The Thakalis originally came from the Kali Gandaki (Thak Khola) valley, but they have migrated wherever business opportunities have led. They are tradition­ally excellent business people and hoteliers and have created hotels, inns and other businesses throughout Nepal. Their religion is a mixture of Buddhism, Hinduism and ancient shamanistic and animistic cults, but they claim to be more Hindu than Buddhist. Despite their history of trade with Tibet, the Thakalis are not of Tibetan ancestry. They are related to Tamangs, Gurungs and Magars.

Himalayan People


The most famous of Nepal’s ethnic groups is the Sherpas, even though they form only a tiny part of the total population and live in a small and inhospitable region of the kingdom. Sherpas first came to international prominence when the 1921 Mt Everest re­connaissance team hired them. The exped­ition started from Darjeeling in India and travelled into Tibet. Because many Sherpas lived in Darjeeling, it was not necessary to travel into then-forbidden Nepal to hire them.

The Sherpa economy has become highly dependent on tourism and many Sherpas have developed Western tastes and values. This influence has made wages and other costs higher and non-negotiable in areas of Sherpa influence. It has given Sherpas the reputation among many independent trekkers for being rather grasping and difficult to deal with. You will find, however, that once fees and conditions are agreed to, or a trekking company has done the negotiating for you, Sherpas are reliable, charming and helpful. Sherpa-run hotels have fixed prices and do not entertain bargaining.

Although the most famous Sherpa settle­ments are in Khumbu, near Everest, Sherpas are found throughout eastern Nepal. There are Sherpa villages from Helambu, north of Kathmandu, to the Indian border. Most Sherpa villages are above 2500m.

Sherpas frequently name their children after the day of the week on which they were bom. Sunday is Nima and the following days are Dawa, Mingma, Lakpa, Phurba, Passang and Pemba. They will often add the prefix ‘Ang’ to the name (similar to the English suffix ‘son’ or abbreviation ‘Jr’). You would call Ang Nima ‘Nima’ for short, but never ‘Ang’.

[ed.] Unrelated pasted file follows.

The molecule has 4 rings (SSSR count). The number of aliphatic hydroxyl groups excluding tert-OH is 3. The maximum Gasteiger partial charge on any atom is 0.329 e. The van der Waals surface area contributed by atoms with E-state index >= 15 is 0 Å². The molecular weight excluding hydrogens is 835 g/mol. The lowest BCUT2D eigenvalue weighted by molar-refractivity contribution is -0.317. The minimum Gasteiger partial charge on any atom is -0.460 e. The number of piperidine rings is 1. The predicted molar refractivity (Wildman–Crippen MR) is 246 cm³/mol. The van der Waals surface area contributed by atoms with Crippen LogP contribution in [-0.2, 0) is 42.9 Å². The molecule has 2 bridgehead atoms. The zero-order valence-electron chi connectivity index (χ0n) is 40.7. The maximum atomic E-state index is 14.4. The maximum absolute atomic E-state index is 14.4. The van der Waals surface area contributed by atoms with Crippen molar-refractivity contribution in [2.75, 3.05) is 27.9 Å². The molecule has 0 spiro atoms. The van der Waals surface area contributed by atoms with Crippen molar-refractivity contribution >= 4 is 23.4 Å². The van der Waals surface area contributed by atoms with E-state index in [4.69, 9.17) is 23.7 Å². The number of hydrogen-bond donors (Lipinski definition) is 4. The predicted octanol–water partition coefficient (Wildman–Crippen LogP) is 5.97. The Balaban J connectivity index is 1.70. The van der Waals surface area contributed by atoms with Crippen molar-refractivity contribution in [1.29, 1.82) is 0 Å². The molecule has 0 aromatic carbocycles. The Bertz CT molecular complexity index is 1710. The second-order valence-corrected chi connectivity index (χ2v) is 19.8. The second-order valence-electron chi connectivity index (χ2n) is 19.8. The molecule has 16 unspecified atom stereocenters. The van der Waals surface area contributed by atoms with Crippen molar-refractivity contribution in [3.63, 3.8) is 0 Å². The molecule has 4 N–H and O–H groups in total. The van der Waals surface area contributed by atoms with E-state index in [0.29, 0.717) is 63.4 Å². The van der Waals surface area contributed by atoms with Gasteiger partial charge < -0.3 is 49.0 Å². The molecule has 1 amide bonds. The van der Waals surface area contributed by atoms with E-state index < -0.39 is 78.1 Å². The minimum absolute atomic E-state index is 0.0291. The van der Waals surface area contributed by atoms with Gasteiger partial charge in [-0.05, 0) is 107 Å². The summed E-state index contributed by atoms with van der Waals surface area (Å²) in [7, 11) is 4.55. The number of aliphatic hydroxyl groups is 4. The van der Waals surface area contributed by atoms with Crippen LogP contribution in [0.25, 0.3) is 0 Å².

The region north of Annapurna, called Manang, is the home of the Manangis. A decree by King Rana Bahadur Shah in 1784 gave Manangis special trading privil­eges, which they continue to enjoy. Their trade began long ago with the export of live dogs, goat and sheepskins, yak tails, herbs and musk. It soon expanded into the large- scale importation of electronic goods, cam­eras, watches, silk, clothing, gems and other valuable items in exchange for gold, silver, turquoise and other resources from Manang.

The trade network of the Manang people extends throughout South-East Asia and as far away as Korea. It is not uncommon to see large groups of Manang people jetting to Bangkok, Singapore and Hong Kong. Manangis call themselves Nye-shang, but many Manang people adopt the surname Gurung on passports and travel documents, even although they are more closely related to Tibetans than to Gurungs.

Dolpo People

The isolation of the Dolpo people in the remote region north of Dhaulagiri has made them one of the most undeveloped and traditional groups in the kingdom. They are traders, specialising in the exchange of sheep, yaks and salt between Nepal and Tibet. You will meet them in Dolpo, especially in Do Tarap and Ringmo villages. Dolpo people have a reputation for staying continuously occupied, particularly with spinning wool by hand as they walk.


The people of Lo live in the fabled and once forbidden region of Mustang. They compete with the Thakalis for trade in salt and wool, and keep yaks, donkeys, mules and herds of sheep. They have close ties with Tibet and travel extensively on horseback. The region was once run by the Lo Gyelbu, or raja of Mustang, but since 1952 his position has been only honorary. He has the rank of lieutenant colonel in the Nepal army.